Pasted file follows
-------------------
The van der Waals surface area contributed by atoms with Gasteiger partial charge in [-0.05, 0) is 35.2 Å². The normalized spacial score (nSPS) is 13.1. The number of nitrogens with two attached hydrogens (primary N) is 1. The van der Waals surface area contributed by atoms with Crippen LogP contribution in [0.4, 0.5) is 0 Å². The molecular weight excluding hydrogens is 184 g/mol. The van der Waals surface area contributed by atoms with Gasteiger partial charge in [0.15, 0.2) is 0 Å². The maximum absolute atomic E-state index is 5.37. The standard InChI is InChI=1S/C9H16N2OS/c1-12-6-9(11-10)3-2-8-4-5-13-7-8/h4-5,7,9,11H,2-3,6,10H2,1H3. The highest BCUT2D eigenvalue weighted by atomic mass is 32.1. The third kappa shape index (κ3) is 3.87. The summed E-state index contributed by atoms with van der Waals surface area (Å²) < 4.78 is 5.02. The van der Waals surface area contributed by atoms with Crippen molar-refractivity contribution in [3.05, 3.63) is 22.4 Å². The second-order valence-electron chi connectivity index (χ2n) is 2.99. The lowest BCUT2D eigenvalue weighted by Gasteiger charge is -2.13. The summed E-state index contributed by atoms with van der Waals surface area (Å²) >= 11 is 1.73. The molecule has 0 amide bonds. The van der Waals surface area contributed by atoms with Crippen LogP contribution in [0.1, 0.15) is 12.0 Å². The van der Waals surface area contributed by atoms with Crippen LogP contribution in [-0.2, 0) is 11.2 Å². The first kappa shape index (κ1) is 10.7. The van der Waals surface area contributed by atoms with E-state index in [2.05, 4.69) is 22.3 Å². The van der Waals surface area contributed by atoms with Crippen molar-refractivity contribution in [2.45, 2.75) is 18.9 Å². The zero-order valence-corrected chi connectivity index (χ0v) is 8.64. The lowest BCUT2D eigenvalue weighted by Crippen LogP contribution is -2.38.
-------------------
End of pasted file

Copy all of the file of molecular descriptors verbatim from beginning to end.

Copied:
The van der Waals surface area contributed by atoms with Gasteiger partial charge in [-0.05, 0) is 35.2 Å². The normalized spacial score (nSPS) is 13.1. The number of nitrogens with two attached hydrogens (primary N) is 1. The van der Waals surface area contributed by atoms with Crippen LogP contribution in [0.4, 0.5) is 0 Å². The molecular weight excluding hydrogens is 184 g/mol. The van der Waals surface area contributed by atoms with Gasteiger partial charge in [0.15, 0.2) is 0 Å². The maximum absolute atomic E-state index is 5.37. The standard InChI is InChI=1S/C9H16N2OS/c1-12-6-9(11-10)3-2-8-4-5-13-7-8/h4-5,7,9,11H,2-3,6,10H2,1H3. The highest BCUT2D eigenvalue weighted by atomic mass is 32.1. The third kappa shape index (κ3) is 3.87. The summed E-state index contributed by atoms with van der Waals surface area (Å²) < 4.78 is 5.02. The van der Waals surface area contributed by atoms with Crippen molar-refractivity contribution in [3.05, 3.63) is 22.4 Å². The second-order valence-electron chi connectivity index (χ2n) is 2.99. The lowest BCUT2D eigenvalue weighted by Gasteiger charge is -2.13. The summed E-state index contributed by atoms with van der Waals surface area (Å²) >= 11 is 1.73. The molecule has 0 amide bonds. The van der Waals surface area contributed by atoms with Crippen LogP contribution in [0.1, 0.15) is 12.0 Å². The van der Waals surface area contributed by atoms with Crippen LogP contribution in [-0.2, 0) is 11.2 Å². The first kappa shape index (κ1) is 10.7. The van der Waals surface area contributed by atoms with E-state index in [2.05, 4.69) is 22.3 Å². The van der Waals surface area contributed by atoms with Crippen molar-refractivity contribution in [2.45, 2.75) is 18.9 Å². The zero-order valence-corrected chi connectivity index (χ0v) is 8.64. The lowest BCUT2D eigenvalue weighted by Crippen LogP contribution is -2.38.